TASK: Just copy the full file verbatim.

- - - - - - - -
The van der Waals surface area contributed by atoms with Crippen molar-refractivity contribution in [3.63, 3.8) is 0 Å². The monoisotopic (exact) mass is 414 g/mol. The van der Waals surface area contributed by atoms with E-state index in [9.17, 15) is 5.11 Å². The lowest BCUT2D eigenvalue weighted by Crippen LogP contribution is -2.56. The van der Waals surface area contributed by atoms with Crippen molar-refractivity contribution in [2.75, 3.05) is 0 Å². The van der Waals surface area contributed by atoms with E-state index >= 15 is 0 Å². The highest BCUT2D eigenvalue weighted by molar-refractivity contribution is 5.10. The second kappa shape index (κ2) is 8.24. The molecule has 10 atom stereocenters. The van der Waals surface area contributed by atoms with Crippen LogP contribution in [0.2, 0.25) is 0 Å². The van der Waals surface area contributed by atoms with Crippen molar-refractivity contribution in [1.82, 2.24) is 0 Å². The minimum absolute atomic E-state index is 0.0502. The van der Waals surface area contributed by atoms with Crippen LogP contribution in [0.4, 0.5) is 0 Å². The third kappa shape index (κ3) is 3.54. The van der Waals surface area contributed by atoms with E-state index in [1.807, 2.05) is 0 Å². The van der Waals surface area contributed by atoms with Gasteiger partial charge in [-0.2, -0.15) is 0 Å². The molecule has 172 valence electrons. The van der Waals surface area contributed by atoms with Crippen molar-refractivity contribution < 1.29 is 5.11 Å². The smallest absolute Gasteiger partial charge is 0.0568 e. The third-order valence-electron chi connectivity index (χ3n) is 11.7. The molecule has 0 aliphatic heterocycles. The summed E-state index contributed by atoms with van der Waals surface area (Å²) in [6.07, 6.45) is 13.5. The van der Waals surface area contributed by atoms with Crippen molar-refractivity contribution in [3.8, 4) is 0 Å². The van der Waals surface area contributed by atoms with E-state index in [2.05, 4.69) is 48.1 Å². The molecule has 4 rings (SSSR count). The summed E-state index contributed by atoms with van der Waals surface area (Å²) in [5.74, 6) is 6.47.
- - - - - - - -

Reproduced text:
The van der Waals surface area contributed by atoms with Crippen molar-refractivity contribution in [3.63, 3.8) is 0 Å². The monoisotopic (exact) mass is 414 g/mol. The van der Waals surface area contributed by atoms with E-state index in [9.17, 15) is 5.11 Å². The lowest BCUT2D eigenvalue weighted by Crippen LogP contribution is -2.56. The van der Waals surface area contributed by atoms with Crippen molar-refractivity contribution in [2.75, 3.05) is 0 Å². The van der Waals surface area contributed by atoms with E-state index >= 15 is 0 Å². The highest BCUT2D eigenvalue weighted by molar-refractivity contribution is 5.10. The second kappa shape index (κ2) is 8.24. The molecule has 10 atom stereocenters. The van der Waals surface area contributed by atoms with Crippen LogP contribution in [0.2, 0.25) is 0 Å². The van der Waals surface area contributed by atoms with Crippen molar-refractivity contribution in [1.82, 2.24) is 0 Å². The minimum absolute atomic E-state index is 0.0502. The van der Waals surface area contributed by atoms with Crippen LogP contribution in [0.4, 0.5) is 0 Å². The third kappa shape index (κ3) is 3.54. The van der Waals surface area contributed by atoms with E-state index in [1.807, 2.05) is 0 Å². The van der Waals surface area contributed by atoms with Gasteiger partial charge in [-0.2, -0.15) is 0 Å². The molecule has 172 valence electrons. The van der Waals surface area contributed by atoms with Crippen molar-refractivity contribution < 1.29 is 5.11 Å². The smallest absolute Gasteiger partial charge is 0.0568 e. The third-order valence-electron chi connectivity index (χ3n) is 11.7. The molecule has 0 aliphatic heterocycles. The summed E-state index contributed by atoms with van der Waals surface area (Å²) in [6.07, 6.45) is 13.5. The van der Waals surface area contributed by atoms with Crippen molar-refractivity contribution in [3.8, 4) is 0 Å². The van der Waals surface area contributed by atoms with E-state index in [2.05, 4.69) is 48.1 Å². The molecule has 4 rings (SSSR count). The summed E-state index contributed by atoms with van der Waals surface area (Å²) in [5.74, 6) is 6.47.